While working on a previous project, before I had a blog, I remember an incident with a particular boss at a company which thrived on a blame culture. No one cared if software was late or crap. All they cared about was whether another department was to blame. So once we screwed up on a project and his response was "Can't you find an email showing its the customers fault?". In this case, the answer was "No, it was our fault. I screwed up and misread the requirements." Being a good boss, he didn't want to shit on me. "OK, but surely you can find an email that shows its the customers fault? Thats all I need to copy to his boss." He didn't care about the impact on the business. Didn't want me working over time to fix the problem. Didn't want me to accept responsibility for the problem. He just wanted to blame some other department for the problem. And this was the way he worked project after project. Find evidence. Copy the head of the other department. Threaten to escalate... He wasn't alone either. Every department worked in the same way. No one had accountability. It lead to people being scared to make mistakes. Perhaps that was why the company was a market leader? But it wasn't a very nice place to work.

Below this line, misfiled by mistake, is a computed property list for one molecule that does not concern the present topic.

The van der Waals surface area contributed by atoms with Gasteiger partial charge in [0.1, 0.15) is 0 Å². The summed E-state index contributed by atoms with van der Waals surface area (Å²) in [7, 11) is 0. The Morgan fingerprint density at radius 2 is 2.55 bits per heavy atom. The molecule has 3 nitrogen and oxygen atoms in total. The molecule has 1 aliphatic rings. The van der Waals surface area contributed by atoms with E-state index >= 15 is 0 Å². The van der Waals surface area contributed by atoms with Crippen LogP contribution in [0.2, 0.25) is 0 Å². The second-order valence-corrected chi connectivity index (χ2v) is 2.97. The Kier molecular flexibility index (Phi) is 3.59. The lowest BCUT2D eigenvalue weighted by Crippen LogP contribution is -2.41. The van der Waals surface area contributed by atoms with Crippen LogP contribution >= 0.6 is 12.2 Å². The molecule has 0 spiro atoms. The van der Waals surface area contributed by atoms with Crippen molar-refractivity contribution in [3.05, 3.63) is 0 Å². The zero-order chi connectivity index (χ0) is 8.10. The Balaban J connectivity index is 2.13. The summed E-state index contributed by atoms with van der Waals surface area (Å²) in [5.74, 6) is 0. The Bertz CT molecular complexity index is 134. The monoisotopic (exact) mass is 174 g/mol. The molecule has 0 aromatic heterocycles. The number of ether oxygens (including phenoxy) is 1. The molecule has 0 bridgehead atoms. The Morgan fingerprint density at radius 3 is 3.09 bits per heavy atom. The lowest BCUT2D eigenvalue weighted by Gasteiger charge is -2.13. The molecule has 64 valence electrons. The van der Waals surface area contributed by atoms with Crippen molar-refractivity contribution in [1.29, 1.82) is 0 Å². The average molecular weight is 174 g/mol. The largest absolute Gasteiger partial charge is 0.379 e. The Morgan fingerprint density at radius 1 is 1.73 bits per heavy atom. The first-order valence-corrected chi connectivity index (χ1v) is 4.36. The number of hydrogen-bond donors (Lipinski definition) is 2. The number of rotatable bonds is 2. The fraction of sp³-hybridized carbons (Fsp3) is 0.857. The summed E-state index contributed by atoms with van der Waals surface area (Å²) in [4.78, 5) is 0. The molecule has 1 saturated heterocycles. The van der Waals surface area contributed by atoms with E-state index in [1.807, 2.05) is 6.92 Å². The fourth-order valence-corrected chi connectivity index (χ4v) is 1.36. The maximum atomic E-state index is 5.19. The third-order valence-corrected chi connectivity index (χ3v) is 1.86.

SLOC is "Software lines of code" and is an old measure of productivity when taken as lines of code written per day. There is lots of debate about its use, whether its good etc. But when comparing like for like, it should give valid results. I once worked out that there were something like 20 lines of code a day developed in EAI at my last client (with say 300,000 lines of code in total). We said it wasn't too bad, compared to the old days of OS development quoted as around 5 LOC per day... I'm reviewing a project here with around 160,000 LOC (thats an assumption that the GUI is the same as the back end, which is around 82,000 LOC). It was developed in 5 months over 820 man days. That makes around 200 LOC a day, so ten times more quickly developed than on the EAI project. It includes generated code, but probably as much as the EAI tool gives you, showing that if you want to build an SOA, that old EAI tool is slow to develop with. I then took a look at the maxant demo I did. It has around 36,000 LOC (again an assumption that the GUI has the same amount of code as the back end which is around 18,000 lines), and I did that in around 70 man days. So that's around 500 LOC a day. Both the project I'm now reviewing and the maxant demo have 150 lines per…